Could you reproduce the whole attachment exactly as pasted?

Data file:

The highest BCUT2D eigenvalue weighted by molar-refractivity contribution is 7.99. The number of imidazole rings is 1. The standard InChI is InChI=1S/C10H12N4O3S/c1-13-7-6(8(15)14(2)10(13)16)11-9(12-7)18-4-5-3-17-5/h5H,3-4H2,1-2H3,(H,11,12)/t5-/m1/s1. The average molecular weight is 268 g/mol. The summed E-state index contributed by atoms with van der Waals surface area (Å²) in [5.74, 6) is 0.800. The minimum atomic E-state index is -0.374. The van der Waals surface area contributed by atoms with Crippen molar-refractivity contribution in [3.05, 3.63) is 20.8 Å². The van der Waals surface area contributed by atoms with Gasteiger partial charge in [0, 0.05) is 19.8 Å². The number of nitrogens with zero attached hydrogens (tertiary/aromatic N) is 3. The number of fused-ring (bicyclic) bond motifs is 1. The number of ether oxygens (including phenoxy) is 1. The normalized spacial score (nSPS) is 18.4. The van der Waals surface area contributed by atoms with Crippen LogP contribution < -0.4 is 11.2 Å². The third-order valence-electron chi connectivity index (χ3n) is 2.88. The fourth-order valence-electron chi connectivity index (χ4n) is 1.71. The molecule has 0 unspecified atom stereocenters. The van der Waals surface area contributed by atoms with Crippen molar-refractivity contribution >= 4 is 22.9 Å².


The highest BCUT2D eigenvalue weighted by molar-refractivity contribution is 7.99. The number of imidazole rings is 1. The standard InChI is InChI=1S/C10H12N4O3S/c1-13-7-6(8(15)14(2)10(13)16)11-9(12-7)18-4-5-3-17-5/h5H,3-4H2,1-2H3,(H,11,12)/t5-/m1/s1. The average molecular weight is 268 g/mol. The summed E-state index contributed by atoms with van der Waals surface area (Å²) in [5.74, 6) is 0.800. The minimum atomic E-state index is -0.374. The van der Waals surface area contributed by atoms with Crippen molar-refractivity contribution in [3.05, 3.63) is 20.8 Å². The van der Waals surface area contributed by atoms with Gasteiger partial charge in [0, 0.05) is 19.8 Å². The number of nitrogens with zero attached hydrogens (tertiary/aromatic N) is 3. The number of fused-ring (bicyclic) bond motifs is 1. The number of ether oxygens (including phenoxy) is 1. The normalized spacial score (nSPS) is 18.4. The van der Waals surface area contributed by atoms with Crippen LogP contribution < -0.4 is 11.2 Å². The third-order valence-electron chi connectivity index (χ3n) is 2.88. The fourth-order valence-electron chi connectivity index (χ4n) is 1.71. The molecule has 0 unspecified atom stereocenters. The van der Waals surface area contributed by atoms with Crippen molar-refractivity contribution >= 4 is 22.9 Å².